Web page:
> As the second one doesn't make it obvious that the file is missing
> (on the first sight there is a "normal" path).
It doesn't seem confusing to me at all. Don't all Unix users (i.e.,
most people who know how to read udiff format) know what "/dev/null"
> --- file1 r5 Sun Sep 9 15:40:00 2001 (original)
> +++ () 00:00:00 1970 (empty, because file is deleted)
> Could you please confirm that this works with your GNU patch?
That case works, yes. However, the extra "r5" field, in the general
case, messes up the patch -T and -Z options. Since those options are
the only reason I can think of to bother printing timestamps, you may
as well remove the "Sun Sep 9 15:40:00 2001" entirely.
I'm still not convinced that "()" is a clearer magic filename than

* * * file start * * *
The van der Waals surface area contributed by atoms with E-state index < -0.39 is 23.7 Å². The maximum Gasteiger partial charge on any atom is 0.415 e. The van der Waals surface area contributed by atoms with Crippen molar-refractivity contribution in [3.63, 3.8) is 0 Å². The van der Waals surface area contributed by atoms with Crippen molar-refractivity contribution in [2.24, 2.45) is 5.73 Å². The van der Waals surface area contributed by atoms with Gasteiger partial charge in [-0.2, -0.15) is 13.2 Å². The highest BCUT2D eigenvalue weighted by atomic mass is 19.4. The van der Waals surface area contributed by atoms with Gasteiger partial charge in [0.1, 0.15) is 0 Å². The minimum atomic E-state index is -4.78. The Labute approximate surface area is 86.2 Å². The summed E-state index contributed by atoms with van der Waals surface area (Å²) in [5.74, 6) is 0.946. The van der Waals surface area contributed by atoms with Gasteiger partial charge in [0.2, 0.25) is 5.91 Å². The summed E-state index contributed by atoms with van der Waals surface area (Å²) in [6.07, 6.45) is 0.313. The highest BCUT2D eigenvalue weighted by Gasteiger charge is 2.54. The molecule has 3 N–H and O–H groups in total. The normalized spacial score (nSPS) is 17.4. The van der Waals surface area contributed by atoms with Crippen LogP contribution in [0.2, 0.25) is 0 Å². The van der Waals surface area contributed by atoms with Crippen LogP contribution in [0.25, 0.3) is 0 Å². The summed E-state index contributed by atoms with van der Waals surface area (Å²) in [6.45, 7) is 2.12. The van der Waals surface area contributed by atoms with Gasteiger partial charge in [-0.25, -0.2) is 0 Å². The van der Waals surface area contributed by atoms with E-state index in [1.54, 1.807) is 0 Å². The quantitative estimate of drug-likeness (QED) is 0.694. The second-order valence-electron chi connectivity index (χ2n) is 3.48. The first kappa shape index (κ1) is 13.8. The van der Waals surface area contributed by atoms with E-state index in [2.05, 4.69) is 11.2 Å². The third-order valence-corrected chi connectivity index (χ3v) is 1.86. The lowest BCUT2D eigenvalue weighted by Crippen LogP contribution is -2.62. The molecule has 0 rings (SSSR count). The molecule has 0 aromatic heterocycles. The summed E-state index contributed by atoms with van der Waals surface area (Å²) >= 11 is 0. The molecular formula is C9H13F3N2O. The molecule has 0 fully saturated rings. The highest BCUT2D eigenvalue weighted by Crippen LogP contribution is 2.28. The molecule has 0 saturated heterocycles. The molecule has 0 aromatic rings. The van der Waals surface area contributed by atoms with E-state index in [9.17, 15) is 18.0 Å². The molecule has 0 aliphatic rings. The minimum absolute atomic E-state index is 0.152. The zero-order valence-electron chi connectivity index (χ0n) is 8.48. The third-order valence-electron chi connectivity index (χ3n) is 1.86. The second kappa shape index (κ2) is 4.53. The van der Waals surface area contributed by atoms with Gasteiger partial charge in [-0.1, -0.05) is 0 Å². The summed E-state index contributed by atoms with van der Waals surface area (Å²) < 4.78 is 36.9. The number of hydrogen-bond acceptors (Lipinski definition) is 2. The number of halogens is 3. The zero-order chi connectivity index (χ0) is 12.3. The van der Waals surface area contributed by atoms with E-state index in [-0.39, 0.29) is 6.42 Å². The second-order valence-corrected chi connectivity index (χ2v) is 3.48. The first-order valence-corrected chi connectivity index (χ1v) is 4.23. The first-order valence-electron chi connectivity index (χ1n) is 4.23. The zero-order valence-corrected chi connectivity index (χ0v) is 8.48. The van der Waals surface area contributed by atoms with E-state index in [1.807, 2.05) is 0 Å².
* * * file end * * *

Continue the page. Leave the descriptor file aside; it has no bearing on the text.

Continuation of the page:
"/dev/null". The advantage of "/dev/null" is that you can omit the
timestamp in _all_ cases, and I find the lack of such clutter
refreshing when reading udiffs, especially since this usually prevents
the --- +++ headers from wrapping past 80 columns. My own patch
management scripts already remove timestamps from my diff headers, for
readability, and I happen to know I'm not the only one who does this.
Received on Mon Sep 18 15:28:36 2006